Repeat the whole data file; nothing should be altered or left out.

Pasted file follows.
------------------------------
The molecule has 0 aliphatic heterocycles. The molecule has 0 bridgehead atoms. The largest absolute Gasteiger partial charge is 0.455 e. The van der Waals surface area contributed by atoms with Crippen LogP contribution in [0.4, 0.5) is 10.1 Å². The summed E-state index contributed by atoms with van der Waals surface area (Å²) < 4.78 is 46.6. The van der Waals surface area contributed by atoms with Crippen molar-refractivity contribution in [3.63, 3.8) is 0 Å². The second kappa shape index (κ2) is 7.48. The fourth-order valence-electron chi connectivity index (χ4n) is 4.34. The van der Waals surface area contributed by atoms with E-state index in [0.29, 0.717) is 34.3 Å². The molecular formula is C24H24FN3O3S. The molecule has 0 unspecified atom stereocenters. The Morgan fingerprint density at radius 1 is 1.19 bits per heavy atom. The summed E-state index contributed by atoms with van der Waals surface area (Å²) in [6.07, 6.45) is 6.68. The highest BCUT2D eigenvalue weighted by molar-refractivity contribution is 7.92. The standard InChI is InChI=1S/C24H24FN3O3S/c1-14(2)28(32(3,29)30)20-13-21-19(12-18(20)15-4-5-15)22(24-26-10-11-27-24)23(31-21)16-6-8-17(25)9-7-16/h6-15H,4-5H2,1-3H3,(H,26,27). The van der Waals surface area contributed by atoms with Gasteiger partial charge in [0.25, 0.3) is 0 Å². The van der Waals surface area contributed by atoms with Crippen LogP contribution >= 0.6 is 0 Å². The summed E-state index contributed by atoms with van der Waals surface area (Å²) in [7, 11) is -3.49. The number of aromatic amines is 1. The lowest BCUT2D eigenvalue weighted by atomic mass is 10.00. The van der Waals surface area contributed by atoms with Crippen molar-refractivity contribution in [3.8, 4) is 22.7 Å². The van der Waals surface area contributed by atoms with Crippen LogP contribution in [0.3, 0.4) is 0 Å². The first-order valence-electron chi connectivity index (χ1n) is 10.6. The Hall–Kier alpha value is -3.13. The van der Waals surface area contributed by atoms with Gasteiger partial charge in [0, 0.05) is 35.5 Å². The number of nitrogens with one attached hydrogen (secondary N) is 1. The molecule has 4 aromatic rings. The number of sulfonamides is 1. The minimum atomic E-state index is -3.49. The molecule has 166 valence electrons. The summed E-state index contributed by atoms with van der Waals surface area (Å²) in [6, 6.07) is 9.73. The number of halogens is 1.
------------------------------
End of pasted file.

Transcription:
The molecule has 0 aliphatic heterocycles. The molecule has 0 bridgehead atoms. The largest absolute Gasteiger partial charge is 0.455 e. The van der Waals surface area contributed by atoms with Crippen LogP contribution in [0.4, 0.5) is 10.1 Å². The summed E-state index contributed by atoms with van der Waals surface area (Å²) < 4.78 is 46.6. The van der Waals surface area contributed by atoms with Crippen molar-refractivity contribution in [3.63, 3.8) is 0 Å². The second kappa shape index (κ2) is 7.48. The fourth-order valence-electron chi connectivity index (χ4n) is 4.34. The van der Waals surface area contributed by atoms with E-state index in [0.29, 0.717) is 34.3 Å². The molecular formula is C24H24FN3O3S. The molecule has 0 unspecified atom stereocenters. The Morgan fingerprint density at radius 1 is 1.19 bits per heavy atom. The summed E-state index contributed by atoms with van der Waals surface area (Å²) in [6.07, 6.45) is 6.68. The highest BCUT2D eigenvalue weighted by molar-refractivity contribution is 7.92. The standard InChI is InChI=1S/C24H24FN3O3S/c1-14(2)28(32(3,29)30)20-13-21-19(12-18(20)15-4-5-15)22(24-26-10-11-27-24)23(31-21)16-6-8-17(25)9-7-16/h6-15H,4-5H2,1-3H3,(H,26,27). The van der Waals surface area contributed by atoms with Gasteiger partial charge in [0.25, 0.3) is 0 Å². The van der Waals surface area contributed by atoms with Crippen LogP contribution >= 0.6 is 0 Å². The summed E-state index contributed by atoms with van der Waals surface area (Å²) in [7, 11) is -3.49. The number of aromatic amines is 1. The lowest BCUT2D eigenvalue weighted by atomic mass is 10.00. The van der Waals surface area contributed by atoms with Crippen molar-refractivity contribution in [3.8, 4) is 22.7 Å². The van der Waals surface area contributed by atoms with Crippen LogP contribution in [0.3, 0.4) is 0 Å². The first-order valence-electron chi connectivity index (χ1n) is 10.6. The Hall–Kier alpha value is -3.13. The van der Waals surface area contributed by atoms with Gasteiger partial charge in [0, 0.05) is 35.5 Å². The number of nitrogens with one attached hydrogen (secondary N) is 1. The molecule has 4 aromatic rings. The number of sulfonamides is 1. The minimum atomic E-state index is -3.49. The molecule has 166 valence electrons. The summed E-state index contributed by atoms with van der Waals surface area (Å²) in [6, 6.07) is 9.73. The number of halogens is 1.